The most entertaining story produced by the parliamentary elections, so far, has been the dispute about the Akel name that will be printed on the ballot paper. It will no longer be ‘Akel Left, New Forces’ but plain ‘Akel’, after the Attorney-general opined that the party could only use the name under which it is registered in the political parties’ registry.
As a result, the chief returning officer rejected the longer name, forcing the party to file an application in the administrative court against this decision. On Wednesday, the administrative court issued a decision that it had no jurisdiction over the matter which had to be referred to the electoral court, but this could happen only after the elections.
Akel could now file an application at the electoral court. In the extremely unlikely event that the decision of the chief returning officer is ruled mistaken, the parliamentary elections would be declared null and void. But would Akel Left, New Forces take legal action on an issue that is of no real consequence? Would a voter not vote for Akel because it is not labelled ‘Left, New Forces’ on the ballot paper? Would anyone have noticed if Akel did not make such a fuss about it?
The party claimed it had been using this name for 30 years and had fought 16 elections without a chief returning officer deeming it unlawful. The ‘Left, New Forces’ was added to the name after the collapse of the communist countries, as a rebranding of Akel, which had often referred to itself as a communist party. It had become a party of the Left also representing New Forces a vague term deployed to signify a break with its dogmatic communist past.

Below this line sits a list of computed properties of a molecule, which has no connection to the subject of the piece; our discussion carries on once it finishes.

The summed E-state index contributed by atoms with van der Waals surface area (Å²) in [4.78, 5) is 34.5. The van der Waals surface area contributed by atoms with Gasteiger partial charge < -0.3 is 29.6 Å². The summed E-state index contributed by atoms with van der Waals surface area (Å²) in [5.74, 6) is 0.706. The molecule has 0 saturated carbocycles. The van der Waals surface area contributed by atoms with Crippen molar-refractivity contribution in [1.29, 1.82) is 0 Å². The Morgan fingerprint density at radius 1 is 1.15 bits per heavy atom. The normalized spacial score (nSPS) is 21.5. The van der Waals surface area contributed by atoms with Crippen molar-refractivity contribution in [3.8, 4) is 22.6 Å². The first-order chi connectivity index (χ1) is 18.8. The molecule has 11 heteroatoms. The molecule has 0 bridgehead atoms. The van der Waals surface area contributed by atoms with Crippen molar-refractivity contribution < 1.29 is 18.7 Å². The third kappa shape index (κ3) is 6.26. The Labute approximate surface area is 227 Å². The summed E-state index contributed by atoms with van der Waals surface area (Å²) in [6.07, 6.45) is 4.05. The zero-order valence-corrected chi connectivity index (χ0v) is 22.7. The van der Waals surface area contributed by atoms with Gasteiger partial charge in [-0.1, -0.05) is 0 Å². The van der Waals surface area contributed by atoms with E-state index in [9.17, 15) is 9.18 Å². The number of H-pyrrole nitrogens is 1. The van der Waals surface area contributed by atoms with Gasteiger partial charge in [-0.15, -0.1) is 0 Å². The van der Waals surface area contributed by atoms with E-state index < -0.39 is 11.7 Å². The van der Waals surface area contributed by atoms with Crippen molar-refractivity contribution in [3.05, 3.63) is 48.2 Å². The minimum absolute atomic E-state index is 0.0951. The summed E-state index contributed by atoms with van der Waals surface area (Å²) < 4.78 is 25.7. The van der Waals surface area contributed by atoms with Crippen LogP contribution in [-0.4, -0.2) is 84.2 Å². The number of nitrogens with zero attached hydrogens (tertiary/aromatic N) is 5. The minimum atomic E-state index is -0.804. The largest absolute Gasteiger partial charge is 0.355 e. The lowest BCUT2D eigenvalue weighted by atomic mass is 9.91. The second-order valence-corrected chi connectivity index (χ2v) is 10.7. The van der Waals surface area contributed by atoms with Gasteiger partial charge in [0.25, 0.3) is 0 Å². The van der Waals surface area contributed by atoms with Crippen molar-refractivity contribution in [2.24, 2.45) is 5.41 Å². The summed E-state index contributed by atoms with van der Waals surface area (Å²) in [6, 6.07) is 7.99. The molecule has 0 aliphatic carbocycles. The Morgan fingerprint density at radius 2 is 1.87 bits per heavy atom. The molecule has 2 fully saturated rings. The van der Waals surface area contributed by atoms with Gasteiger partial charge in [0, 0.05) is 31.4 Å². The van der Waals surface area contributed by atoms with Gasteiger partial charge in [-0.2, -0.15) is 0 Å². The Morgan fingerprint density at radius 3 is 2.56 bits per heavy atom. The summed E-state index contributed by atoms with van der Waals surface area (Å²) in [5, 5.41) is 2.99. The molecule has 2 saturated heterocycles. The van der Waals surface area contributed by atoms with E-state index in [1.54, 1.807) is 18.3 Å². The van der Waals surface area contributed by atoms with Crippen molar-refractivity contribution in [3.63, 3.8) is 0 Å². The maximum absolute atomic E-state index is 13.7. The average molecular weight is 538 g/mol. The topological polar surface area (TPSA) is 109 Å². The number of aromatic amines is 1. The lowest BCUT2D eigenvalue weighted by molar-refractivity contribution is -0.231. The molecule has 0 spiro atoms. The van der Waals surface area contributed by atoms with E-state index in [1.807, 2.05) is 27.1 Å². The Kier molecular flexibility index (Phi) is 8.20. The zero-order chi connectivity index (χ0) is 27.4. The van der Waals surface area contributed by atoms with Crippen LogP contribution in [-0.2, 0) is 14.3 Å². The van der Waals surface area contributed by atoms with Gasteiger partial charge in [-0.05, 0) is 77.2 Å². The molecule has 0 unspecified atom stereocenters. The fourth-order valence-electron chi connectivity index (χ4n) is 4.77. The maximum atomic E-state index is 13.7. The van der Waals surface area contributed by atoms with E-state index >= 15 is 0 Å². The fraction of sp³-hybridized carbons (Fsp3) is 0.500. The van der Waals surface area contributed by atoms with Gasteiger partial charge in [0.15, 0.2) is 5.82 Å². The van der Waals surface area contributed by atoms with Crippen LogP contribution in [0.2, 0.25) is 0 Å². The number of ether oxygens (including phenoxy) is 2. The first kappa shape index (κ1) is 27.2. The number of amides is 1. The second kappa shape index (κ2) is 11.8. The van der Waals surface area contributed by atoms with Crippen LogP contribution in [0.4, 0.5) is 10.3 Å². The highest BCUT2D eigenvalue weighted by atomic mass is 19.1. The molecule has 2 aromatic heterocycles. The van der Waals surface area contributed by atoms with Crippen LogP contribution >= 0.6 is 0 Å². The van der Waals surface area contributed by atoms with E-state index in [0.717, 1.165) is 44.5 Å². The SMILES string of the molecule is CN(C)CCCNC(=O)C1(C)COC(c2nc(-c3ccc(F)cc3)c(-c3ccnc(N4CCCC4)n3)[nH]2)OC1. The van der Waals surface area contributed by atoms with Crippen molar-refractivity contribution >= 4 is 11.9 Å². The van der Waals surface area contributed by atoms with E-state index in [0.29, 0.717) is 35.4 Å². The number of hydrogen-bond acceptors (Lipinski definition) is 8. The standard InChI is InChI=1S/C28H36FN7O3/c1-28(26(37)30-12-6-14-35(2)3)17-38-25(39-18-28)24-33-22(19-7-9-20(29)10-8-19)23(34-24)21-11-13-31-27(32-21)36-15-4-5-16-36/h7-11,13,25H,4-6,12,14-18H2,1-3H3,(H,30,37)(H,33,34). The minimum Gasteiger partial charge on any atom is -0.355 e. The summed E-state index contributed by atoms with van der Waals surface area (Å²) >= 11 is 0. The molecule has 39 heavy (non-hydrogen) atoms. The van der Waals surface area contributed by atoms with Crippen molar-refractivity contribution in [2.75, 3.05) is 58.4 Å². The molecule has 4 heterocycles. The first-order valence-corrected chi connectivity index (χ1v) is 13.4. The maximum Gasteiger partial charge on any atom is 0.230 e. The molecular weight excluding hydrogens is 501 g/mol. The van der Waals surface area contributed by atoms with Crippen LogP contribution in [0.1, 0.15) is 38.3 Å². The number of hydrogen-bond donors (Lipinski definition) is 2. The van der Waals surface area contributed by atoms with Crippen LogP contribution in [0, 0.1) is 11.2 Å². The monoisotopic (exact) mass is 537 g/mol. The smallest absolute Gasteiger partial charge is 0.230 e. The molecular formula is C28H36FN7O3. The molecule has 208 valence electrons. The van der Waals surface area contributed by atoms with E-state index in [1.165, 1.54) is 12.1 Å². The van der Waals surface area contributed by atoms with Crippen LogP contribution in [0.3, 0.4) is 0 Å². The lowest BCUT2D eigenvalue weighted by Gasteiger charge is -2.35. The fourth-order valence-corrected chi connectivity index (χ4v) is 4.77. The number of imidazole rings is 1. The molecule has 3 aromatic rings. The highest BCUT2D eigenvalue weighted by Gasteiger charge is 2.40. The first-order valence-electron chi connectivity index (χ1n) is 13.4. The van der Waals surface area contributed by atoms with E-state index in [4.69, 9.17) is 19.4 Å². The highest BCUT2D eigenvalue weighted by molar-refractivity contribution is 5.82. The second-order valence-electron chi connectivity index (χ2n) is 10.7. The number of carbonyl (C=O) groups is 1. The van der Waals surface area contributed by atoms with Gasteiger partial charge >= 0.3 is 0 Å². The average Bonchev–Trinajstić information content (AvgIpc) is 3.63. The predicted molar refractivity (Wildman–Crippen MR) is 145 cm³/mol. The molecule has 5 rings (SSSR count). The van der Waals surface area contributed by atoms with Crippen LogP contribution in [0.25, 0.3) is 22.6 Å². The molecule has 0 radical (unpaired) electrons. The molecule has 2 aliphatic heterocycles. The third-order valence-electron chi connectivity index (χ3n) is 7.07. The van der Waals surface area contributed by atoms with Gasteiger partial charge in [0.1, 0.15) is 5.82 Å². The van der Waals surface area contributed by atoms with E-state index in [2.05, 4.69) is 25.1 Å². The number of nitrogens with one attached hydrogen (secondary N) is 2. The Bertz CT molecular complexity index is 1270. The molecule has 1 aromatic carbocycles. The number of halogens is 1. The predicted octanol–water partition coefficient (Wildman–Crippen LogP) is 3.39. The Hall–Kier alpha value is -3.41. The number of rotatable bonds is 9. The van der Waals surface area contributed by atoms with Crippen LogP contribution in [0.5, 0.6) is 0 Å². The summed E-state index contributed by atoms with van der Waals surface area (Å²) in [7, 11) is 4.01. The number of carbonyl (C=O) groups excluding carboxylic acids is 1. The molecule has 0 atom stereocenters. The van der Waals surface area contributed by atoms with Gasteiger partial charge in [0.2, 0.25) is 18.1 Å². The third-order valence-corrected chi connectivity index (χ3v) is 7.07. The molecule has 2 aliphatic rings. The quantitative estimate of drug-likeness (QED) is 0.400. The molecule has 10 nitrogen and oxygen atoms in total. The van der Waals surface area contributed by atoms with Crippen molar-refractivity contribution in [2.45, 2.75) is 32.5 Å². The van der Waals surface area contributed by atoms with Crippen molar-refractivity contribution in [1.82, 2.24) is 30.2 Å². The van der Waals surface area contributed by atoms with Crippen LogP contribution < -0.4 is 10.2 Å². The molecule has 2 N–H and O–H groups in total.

After more than 30 years have passed since the collapse of communism, there is a new generation of voters that know nothing about the Warsaw Pact and do not care about Akel’s close links with the totalitarian regimes of that era. There is therefore no need to use a label that had its purpose in the immediate aftermath of the Cold War.
We are certain the Akel leadership knows this, as it knows that the absence of the label from the ballot paper would not influence voters. The party, however, has decided to exploit the decision of the chief returning officer, presenting it as part of the government’s ongoing persecution of Akel. For party leader Andros Kyprianou, this was another example of the government’s arbitrariness and heavy-handedness.
It is a smart way of cultivating a siege mentality and mobilising supporters ahead of the elections.